Researchers found that grown-ups and toddlers have more meaningful conversations when reading from printed books rather than stories from e-books. The study was published in the journal Pediatrics.
Screen time for children below two years should be strictly prohibited, according to paediatricians. Smartphones, tablets, and digitally enhanced toys or games tend to deter the creative ways of playing and interaction between children and caregivers. These interactions are important for the child’s social, emotional and cognitive growth.
Dr. Tiffany Munzer of the University of Michigan’s C.S. Mott Children’s Hospital in Ann Arbor who is the lead author of the study says that “We know shared book reading is such an amazing developmental activity to engage in with children – not only by exposing children to rich language and vocabulary, but also by providing opportunities for physical closeness and creating moments to bond.”
“Parents and toddlers know how to engage over a book, but when adding a tablet into the mix, it deflects from some of the positive benefits of that shared reading experience,” added Munzer. “That isn’t to say there is no benefit to electronic book, just less than when you compare it with a print book.”
Munzer’s team recorded 37 parent-child pairs in a reading session for the study. The parents were asked to read the same stories in three different platforms – ‘traditional printed books, e-books without any bells and whistles, and “enhanced” e-books with extra features like sound effects or animation.’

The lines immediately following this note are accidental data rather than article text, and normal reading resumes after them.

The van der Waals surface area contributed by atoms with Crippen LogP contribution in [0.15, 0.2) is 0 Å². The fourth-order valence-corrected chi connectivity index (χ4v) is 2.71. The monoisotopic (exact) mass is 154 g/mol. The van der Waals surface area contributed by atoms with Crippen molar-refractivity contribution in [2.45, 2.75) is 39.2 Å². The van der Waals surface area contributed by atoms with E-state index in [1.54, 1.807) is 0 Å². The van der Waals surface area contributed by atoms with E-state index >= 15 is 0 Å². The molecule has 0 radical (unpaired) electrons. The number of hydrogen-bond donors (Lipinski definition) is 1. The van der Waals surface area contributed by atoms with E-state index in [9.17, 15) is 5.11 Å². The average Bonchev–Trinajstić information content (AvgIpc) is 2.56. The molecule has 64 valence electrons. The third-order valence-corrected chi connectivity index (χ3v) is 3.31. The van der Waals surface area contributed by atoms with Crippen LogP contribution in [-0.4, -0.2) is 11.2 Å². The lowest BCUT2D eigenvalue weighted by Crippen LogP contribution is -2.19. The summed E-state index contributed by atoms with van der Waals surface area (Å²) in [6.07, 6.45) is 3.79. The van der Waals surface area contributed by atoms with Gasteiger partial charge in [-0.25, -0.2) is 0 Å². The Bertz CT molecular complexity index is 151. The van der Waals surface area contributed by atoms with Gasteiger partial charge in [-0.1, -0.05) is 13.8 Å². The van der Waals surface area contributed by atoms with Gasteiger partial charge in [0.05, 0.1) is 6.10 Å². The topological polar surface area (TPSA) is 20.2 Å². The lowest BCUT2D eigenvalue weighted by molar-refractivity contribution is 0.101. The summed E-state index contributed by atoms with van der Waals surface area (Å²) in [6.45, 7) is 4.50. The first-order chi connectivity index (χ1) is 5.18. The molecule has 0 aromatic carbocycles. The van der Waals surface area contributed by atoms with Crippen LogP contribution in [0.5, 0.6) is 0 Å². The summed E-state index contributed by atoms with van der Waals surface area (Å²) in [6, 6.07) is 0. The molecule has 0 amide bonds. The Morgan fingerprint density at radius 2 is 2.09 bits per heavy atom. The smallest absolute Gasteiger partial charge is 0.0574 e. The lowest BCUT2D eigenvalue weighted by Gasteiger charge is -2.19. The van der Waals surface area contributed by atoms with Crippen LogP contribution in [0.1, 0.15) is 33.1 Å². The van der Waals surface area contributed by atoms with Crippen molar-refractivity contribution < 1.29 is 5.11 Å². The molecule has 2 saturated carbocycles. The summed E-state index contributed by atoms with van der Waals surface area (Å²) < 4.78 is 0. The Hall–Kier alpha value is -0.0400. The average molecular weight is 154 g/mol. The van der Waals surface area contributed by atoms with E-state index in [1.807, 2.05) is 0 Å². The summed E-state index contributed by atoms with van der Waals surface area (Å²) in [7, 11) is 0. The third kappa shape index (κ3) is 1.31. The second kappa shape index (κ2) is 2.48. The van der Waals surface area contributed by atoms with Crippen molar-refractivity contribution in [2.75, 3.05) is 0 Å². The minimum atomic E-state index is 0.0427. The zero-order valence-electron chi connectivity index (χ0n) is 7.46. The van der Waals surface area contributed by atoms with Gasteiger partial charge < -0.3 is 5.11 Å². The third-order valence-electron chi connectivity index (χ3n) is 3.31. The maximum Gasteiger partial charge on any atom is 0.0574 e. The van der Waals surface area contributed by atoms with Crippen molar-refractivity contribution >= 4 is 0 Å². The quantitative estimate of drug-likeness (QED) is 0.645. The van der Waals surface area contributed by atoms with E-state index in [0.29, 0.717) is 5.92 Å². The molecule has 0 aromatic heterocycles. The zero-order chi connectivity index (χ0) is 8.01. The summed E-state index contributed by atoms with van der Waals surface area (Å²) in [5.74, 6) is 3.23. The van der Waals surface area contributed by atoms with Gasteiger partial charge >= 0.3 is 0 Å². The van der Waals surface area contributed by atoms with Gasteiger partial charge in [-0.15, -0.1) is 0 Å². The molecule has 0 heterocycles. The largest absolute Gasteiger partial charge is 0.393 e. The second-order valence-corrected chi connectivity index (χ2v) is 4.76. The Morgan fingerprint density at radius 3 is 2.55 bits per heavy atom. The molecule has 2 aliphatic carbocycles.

The interaction, conversation and collaboration between the child and the parent were observed during each session. The study saw that they interacted more when it came to traditional printed books.
The toddlers asked more questions and spoke up more when the parents read from printed books.
“One benefit of reading to kids is the “back and forth” dialogue that can happen while parents are sharing a story with young children and help put the story in the context of the child’s life experiences, mentioned Dr Suzy Tomopoulos, Department of Pediatrics at New York University School of Medicine through an email.
“For example, if the book is about a trip to the zoo, the parent can talk about their last trip to the zoo and the animals they saw,” added Tomopoulos.
She also mentioned that “Shared book reading with print books has been well studied and has been found to help child development, language, and social skills… One of the main problems with screens is that they interfere with these high-quality parent-child interactions that would otherwise take place.”